A division of Mitsui, one of Japan’s largest trading groups, is to jointly invest in 25MW of PV projects in Japan with equity investment manager Tokio Marine Asset Management.

Mitsui & Co Plant Systems made the announcement this morning that it and Tokio Marine Asset Management had “reached understanding” on an investment fund for eight PV projects spread across three of the main islands of Japan. Under the latest deal, there will be a 1.8MW plant built in the northern island of Hokkaido, four plants totalling 18.6MW on the main island of Honshu, and 3.7MW across two facilities on the southern island of Kyushu.

According to Mitsui, this will be the third such investment fund the two companies have partnered on. The first was formed in the summer of 2012, the second the following year. Mitsui & Co Plant Systems will develop and build the new plants, while the asset management company will create a new fund to privately attract institutional investors.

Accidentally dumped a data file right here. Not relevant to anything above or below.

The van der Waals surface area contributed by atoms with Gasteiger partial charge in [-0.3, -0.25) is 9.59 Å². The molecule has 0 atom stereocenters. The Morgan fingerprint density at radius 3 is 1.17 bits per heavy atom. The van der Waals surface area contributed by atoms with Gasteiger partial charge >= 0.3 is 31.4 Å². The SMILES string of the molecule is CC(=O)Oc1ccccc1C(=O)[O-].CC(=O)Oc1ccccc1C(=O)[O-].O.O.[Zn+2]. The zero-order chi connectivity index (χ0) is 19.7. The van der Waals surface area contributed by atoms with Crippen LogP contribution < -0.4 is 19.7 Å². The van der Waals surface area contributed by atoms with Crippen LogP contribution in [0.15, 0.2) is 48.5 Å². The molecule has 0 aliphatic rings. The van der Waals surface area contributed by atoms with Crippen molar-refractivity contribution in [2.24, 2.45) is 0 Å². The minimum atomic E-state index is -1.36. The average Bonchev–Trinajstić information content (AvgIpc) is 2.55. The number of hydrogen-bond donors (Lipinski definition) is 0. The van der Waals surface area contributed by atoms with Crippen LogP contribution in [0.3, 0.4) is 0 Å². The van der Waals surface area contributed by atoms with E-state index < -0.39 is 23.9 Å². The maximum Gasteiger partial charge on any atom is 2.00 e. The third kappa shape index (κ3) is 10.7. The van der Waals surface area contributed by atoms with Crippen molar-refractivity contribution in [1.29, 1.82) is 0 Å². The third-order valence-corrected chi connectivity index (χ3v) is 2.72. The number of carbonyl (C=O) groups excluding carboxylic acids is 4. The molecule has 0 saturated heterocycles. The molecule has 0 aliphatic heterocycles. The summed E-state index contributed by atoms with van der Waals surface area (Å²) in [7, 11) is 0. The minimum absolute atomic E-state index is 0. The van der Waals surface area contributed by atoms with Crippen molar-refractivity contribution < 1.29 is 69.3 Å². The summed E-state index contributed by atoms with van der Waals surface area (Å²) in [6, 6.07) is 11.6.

Mitsui said the new fund would be set up by the end of this month, with the eight PV plants to be built between March 2015 and March 2016. Mitsui will act as asset manager and perform operations and maintenance (O&M) and other tasks, while separately developing other renewable energy projects including rooftop solar and biomass generation.

According to sources in Japan, following the 2012 introduction of the feed-in tariff (FiT) for renewable energy generation, the companies best placed to succeed in the solar industry were the larger ones, backed by available capital funds, that had begun preparation to work under the feed-in tariff ahead of its introduction.

Dr Hiroshi Matsukawa of analyst firm RTS PV said in May: “…the strongest companies are those which made preparations to enter the solar industry prior to the feed-in tariff becoming law in 2012. Preparations were made by some companies from quite some time before that. These are the companies that are enjoying the smoothest completion of their projects.”

Matsukawa went on to say in addition that as Japan’s largest trading companies, known as ‘keiretsu’, including Mitsui, Sumitomo and Marubeni were very prominent in the domestic PV industry due to their vast capital enabling them to move quickly.

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